Waze is almost everything I want in a GPS app - helpful maps, good live traffic information and pointers to the cheapest gas.

Searching for places is not perfect. I tried looking up Lockhart Smokehouse in Dallas's Oak Cliff area. I got Lockhart, Texas, which also has good barbecue, but not what I wanted.

You'll find Waze infinitely more helpful if you get a windshield or dash mount for your phone so it's handy to reach.

This app should be an immediate download for everyone who hates traffic and has to drive to work.



-Pros: Free. Great up-to-date info on conditions.

-Cons: Voice commands clunky. Limited database to look up businesses by name.

-Bottom line: I can see Waze as a serious player as the user base expands. This is an app that almost everyone can benefit from, and it costs nothing.

-Price: Free

-On the Web:

Explore further: Review: Windows Phone advances with 8.1 update

5 /5 (1 vote)
add to favorites email to friend print save as pdf

Related Stories

Waze turning road warriors into map builders

Sep 25, 2009

Technology startup Waze is tapping into the collective knowledge of road warriors in order to make life more pleasant for drivers while creating reliable street maps.

Crowds create Wikipedia-style maps of the world

Mar 19, 2012

When Benjamin Gleitzman moved from New York to the San Francisco Bay area, he used a talking turn-by-turn driving app to guide him across the country. In the middle of Wyoming, the voice told him to turn left ...

Data from savvy cabbies to help improve online mapping

Nov 08, 2010

( -- Microsoft is planning to tap into the intimate knowledge taxi drivers have of their cities to improve their online mapping systems and help drivers navigate to their destinations faster.

Augmented Reality for Your GPS (w/ Video)

May 21, 2010

( -- GPS may no longer have to be about following audio directions only, and looking at maps on your screen. Wikitude Drive for Android offers an augmented reality feature that lets you actually ...

Recommended for you

Enabling dynamic prioritization of data in the cloud

Apr 14, 2014

IBM inventors have patented a cloud computing invention that can improve quality of service for clients by enabling data to be dynamically modified, prioritized and shared across a cloud environment.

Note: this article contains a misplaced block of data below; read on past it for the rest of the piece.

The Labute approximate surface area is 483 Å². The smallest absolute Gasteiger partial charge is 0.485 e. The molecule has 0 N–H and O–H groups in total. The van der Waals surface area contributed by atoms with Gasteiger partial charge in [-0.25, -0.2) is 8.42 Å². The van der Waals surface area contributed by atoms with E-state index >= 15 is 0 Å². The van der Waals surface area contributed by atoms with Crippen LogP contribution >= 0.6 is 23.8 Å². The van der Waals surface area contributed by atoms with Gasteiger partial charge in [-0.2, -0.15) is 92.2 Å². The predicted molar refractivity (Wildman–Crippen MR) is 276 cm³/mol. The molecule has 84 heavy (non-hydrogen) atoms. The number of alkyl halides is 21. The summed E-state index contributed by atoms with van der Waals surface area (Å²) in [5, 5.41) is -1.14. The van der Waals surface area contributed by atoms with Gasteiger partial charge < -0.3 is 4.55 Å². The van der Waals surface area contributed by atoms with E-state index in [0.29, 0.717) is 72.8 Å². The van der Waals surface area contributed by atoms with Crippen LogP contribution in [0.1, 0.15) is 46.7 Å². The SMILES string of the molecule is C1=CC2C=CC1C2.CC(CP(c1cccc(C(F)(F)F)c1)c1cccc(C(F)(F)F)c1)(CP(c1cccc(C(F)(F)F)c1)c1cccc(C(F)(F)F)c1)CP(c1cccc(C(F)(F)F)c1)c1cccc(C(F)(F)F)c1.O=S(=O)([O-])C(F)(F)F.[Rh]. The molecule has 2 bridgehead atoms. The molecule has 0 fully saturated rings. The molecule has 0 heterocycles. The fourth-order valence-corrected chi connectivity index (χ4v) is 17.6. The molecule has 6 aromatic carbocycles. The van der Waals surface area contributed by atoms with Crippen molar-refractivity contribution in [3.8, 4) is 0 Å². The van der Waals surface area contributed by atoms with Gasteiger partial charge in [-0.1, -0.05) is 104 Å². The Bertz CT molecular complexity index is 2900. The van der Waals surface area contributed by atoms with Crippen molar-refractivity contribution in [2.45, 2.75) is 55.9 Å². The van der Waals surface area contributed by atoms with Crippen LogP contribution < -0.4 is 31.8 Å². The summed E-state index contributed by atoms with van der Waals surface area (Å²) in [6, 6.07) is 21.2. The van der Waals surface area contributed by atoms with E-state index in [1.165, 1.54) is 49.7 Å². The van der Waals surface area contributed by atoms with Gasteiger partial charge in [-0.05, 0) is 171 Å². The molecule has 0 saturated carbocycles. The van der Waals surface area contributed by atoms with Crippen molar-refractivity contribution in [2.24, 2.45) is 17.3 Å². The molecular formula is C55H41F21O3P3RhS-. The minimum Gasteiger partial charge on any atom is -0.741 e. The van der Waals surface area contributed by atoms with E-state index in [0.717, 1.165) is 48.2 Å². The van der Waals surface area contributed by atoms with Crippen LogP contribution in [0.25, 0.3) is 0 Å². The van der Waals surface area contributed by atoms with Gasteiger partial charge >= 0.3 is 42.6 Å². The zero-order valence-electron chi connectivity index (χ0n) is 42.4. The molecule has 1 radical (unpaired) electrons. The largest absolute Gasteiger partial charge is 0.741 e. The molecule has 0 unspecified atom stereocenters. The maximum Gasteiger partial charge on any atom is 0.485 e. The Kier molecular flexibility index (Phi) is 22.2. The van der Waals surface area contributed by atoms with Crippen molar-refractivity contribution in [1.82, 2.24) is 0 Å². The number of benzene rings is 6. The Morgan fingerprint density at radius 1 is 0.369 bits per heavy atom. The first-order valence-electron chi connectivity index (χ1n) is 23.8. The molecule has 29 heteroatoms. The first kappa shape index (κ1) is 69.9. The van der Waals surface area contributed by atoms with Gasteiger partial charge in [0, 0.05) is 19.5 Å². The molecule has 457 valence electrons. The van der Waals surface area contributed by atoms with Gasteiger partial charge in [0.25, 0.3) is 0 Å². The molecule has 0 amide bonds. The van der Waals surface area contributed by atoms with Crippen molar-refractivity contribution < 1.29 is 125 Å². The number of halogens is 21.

Uber meets local lookalikes in Asia taxi-app wars

Apr 14, 2014

Riding on its startup success and flush with fresh capital, taxi-hailing smartphone app Uber is making a big push into Asia. There's a twist, though: Instead of being the game-changing phenomena it was in ...

User comments : 0

More news stories

Patent talk: Google sharpens contact lens vision

( —A report from Patent Bolt brings us one step closer to what Google may have in mind in developing smart contact lenses. According to the discussion Google is interested in the concept of contact ...

Tech giants look to skies to spread Internet

The shortest path to the Internet for some remote corners of the world may be through the skies. That is the message from US tech giants seeking to spread the online gospel to hard-to-reach regions.

Wireless industry makes anti-theft commitment

A trade group for wireless providers said Tuesday that the biggest mobile device manufacturers and carriers will soon put anti-theft tools on the gadgets to try to deter rampant smartphone theft.

ESO image: A study in scarlet

This new image from ESO's La Silla Observatory in Chile reveals a cloud of hydrogen called Gum 41. In the middle of this little-known nebula, brilliant hot young stars are giving off energetic radiation that ...

First direct observations of excitons in motion achieved

A quasiparticle called an exciton—responsible for the transfer of energy within devices such as solar cells, LEDs, and semiconductor circuits—has been understood theoretically for decades. But exciton movement within ...

Warm US West, cold East: A 4,000-year pattern

Last winter's curvy jet stream pattern brought mild temperatures to western North America and harsh cold to the East. A University of Utah-led study shows that pattern became more pronounced 4,000 years ago, ...